On September 20, 2012, the Liberal government in Ontario
announced an intention to freeze the wages of Ontario's public
service ("OPS") and broader public sector
("BPS") managers and executives as part of a solution to
reduce the province's $14.8 billion deficit. Under new measures
announced by Finance Minister Dwight Duncan, OPS and BPS managers
and executives will be required to accept a wage freeze, including
a freeze on the maximum bonuses that can be provided. Furthermore,
new executives will not be able to earn in excess of $418,000,
which is twice the Premier's salary. All of this comes in
advance of additional measures for rank and file public sector
workers that the Government indicated will be announced "very
THE PROPOSED FREEZE
Under the proposed initiative, there are three broad categories
of freeze initiatives:
Managers in the BPS who receive performance pay will have their
compensation frozen for two years, based on all compensation
included on their T-4 slips.
Managers in the OPS who receive performance pay will have their
compensation frozen for three years.
There will be a permanent "hard cap" on compensation
for new executives. The proposed legislation would cap the
compensation of new executives in the OPS and BPS at $418,000
– twice the Premier's salary. Existing executives
earning more than the proposed cap will have their compensation
grandfathered. Presently, there are 150 executives, mainly in the
hospital, university, and electricity utility industries that earn
more than this amount. The Finance Minister will have the
discretion to approve exceptions if a business case is presented,
such as when an organization has difficulty recruiting
The Government has indicated that if a Manager under-performs
and as a result earns less performance pay than in 2011, the result
could be a reduction in compensation year over year. There may,
however, be limited exceptions where increases are permitted (such
as a mother returning from pregnancy leave).
Unions were quick to denounce these new measures as
WHAT THE FUTURE HOLDS
It is no surprise that in implementing what may amount to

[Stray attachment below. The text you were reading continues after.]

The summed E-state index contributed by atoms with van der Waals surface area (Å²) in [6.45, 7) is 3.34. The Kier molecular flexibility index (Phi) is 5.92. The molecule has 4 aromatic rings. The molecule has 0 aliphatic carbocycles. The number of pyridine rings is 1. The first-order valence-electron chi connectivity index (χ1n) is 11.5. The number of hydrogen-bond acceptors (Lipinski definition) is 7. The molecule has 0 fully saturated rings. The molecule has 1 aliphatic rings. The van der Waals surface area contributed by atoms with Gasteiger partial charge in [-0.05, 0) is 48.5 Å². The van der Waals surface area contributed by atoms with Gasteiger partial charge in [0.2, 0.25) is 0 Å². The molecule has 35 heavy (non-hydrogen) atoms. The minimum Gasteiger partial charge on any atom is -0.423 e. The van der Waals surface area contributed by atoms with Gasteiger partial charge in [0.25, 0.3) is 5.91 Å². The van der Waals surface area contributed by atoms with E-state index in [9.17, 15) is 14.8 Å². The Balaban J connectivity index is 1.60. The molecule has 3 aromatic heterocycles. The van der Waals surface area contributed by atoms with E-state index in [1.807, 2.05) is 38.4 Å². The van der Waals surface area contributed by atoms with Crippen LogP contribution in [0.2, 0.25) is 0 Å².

sweeping wage restraint initiatives across the province, the
Government has chosen to start at the top. Finance Minister Duncan
stated that the move was "symbolic", noting that it is
difficult to ask hospital clerks to take pay freezes when their
bosses are not. He was also clear that the wage restraint will be
applied equally, and that measures for other public sector
employees are in the works. In particular, the government has
warned unionized employees that they could face wage freeze
legislation if they do not agree to "hold the line" in
collective bargaining negotiations. All of this suggests that there
is more wage restraint to come.
Ultimately, we will have to wait and see if the headlines and
sound bites are reflected in legislation to follow. We will keep
you apprised of any developments that follow.
Unfortunately, reasonable accommodation for employees in the workplace continues to be the source of significant litigation and even today we continue to see outrageous examples of employers behaving badly.
We are now beginning to see reported cases involving charges and subsequent fines laid against employers for failing to provide information, instruction and supervision to protect a worker from workplace violence.
On October 13, 2016, the Supreme Court of Canada denied leave to appeal an Ontario Court of Appeal decision which ordered an employer to pay a former employee 37 months of salary and benefits following termination.
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